Study

The environmental impacts of three different queen scallop (Aequipecten opercularis) fishing gears

  • Published source details Hinz H., Murray L.G., Malcolm F.R. & Kaiser M.J. (2012) The environmental impacts of three different queen scallop (Aequipecten opercularis) fishing gears. Marine Environmental Research, 73, 85-95

Actions

This study is summarised as evidence for the following.

Action Category

Use an otter trawl instead of a dredge

Action Link
Subtidal Benthic Invertebrate Conservation

Modify the design of dredges

Action Link
Subtidal Benthic Invertebrate Conservation
  1. Use an otter trawl instead of a dredge

    A replicated, controlled, study (date of study not reported) in a sandy area in the north Irish Sea, Isle of Man (Hinz et al. 2012) found that an otter trawl caught fewer unwanted invertebrates and fish (combined), and a different unwanted catch species composition, compared to two dredge designs. The otter trawls caught fewer unwanted invertebrates and fish (4 individuals/1,000 m2) than the two dredge types (23–59 individuals/1,000 m2). In addition, overall unwanted catch species composition was different between the otter trawl and the two dredges (species composition data presented as graphical analyses). Unwanted otter trawl catch was reported to be dominated by fish, whereas unwanted dredge catch was dominated by invertebrates. Following fishing with either gear, there were no changes in total invertebrate abundance and biomass living in or on the sediments (raw data not presented). The otter trawl caught similar amount of commercially targeted queen scallops Aequipecten opercularis (45 scallops/1,000 m2) compared to the dredges (15–48 scallops/1,000 m2). Three queen scallop fishing gears were compared: an otter trawl, a new dredge design, and a traditional Newhaven dredge. The study site was subdivided into 12 trawling lanes (40 m wide, 1 nm long) in 20–23 m water depth. Each fishing lane was allocated to one gear design (4 lanes/design). Commercial and unwanted catches were sorted, identified, counted and weighed. Before, and seven days after fishing trials, invertebrates (size unspecified) were sampled in each lane using a 2-m beam trawl (5-min tow; 6 tows/lane) and a sediment grab (0.1 m2; 6 grabs/lane).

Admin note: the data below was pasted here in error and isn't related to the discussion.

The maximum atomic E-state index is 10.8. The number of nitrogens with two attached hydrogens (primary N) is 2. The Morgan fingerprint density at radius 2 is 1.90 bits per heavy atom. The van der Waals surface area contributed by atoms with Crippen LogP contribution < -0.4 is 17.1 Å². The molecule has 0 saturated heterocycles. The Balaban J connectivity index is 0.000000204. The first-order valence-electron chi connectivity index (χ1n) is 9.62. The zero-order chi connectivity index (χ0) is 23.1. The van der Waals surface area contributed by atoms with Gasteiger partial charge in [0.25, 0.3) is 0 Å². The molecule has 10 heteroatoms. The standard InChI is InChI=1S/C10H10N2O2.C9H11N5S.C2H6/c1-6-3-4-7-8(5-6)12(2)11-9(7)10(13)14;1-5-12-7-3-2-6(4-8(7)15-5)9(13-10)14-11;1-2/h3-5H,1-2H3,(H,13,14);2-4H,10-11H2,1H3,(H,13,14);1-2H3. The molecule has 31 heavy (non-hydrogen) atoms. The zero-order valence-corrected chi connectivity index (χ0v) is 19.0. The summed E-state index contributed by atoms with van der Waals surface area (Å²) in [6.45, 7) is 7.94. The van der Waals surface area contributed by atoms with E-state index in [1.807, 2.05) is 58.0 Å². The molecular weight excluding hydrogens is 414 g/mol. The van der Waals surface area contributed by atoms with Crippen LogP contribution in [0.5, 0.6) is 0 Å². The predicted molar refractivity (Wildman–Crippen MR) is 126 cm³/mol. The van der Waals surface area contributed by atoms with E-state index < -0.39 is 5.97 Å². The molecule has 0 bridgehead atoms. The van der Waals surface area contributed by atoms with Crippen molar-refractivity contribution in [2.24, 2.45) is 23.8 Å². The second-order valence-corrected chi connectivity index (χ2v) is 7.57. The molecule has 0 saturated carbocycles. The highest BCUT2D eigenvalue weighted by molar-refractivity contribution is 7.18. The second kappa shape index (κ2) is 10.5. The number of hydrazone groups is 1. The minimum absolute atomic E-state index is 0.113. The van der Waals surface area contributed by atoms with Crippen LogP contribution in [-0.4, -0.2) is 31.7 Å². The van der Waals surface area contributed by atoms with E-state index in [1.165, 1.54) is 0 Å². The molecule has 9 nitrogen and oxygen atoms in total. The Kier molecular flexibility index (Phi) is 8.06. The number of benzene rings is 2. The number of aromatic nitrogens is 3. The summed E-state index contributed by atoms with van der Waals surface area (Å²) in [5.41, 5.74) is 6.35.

(Summarised by: Anaëlle Lemasson & Laura Pettit)

  2. Modify the design of dredges

    A replicated, controlled, study (date unspecified) in an area of sandy seabed in the north Irish Sea, Isle of Man (Hinz et al. 2012) found that a new design of scallop dredge caught similar species of unwanted invertebrates and fish, but in lower amounts, compared to a traditional scallop dredge. Overall unwanted species composition (invertebrates and fish) was similar between the new and the traditional dredge (composition data presented as graphical analyses). Unwanted catch from both dredges was reported to be dominated by invertebrates. The new dredge design caught fewer unwanted invertebrates and fish (23 individuals/1,000 m2) than the traditional dredge (59). In addition, following fishing impacts, there were no changes in total invertebrate abundance and biomass living in or on the sediments for any of the gears (raw data not presented). The new dredge design caught similar amount of commercially targeted queen scallops Aequipecten opercularis (48 scallops/1,000 m2) compared to the traditional dredge (15). Two queen scallop dredges were compared: a new dredge design with a rubber lip instead of traditional teeth, and a traditional Newhaven dredge. The study site was subdivided into eight trawling lanes (40 m wide, 1 nm long) in 20–23 m water depth. Each fishing lane was allocated to one gear design (4 lanes/design). Commercial and unwanted catches (invertebrates and fish) were sorted, identified, counted and weighed. Before, and seven days after fishing trials, invertebrates (size unspecified) were sampled in each lane using a 2-m beam trawl (5-min tow; 6 tows/lane) and a sediment grab (0.1 m2; 6 grabs/lane).

    (Summarised by: Anaëlle Lemasson & Laura Pettit)

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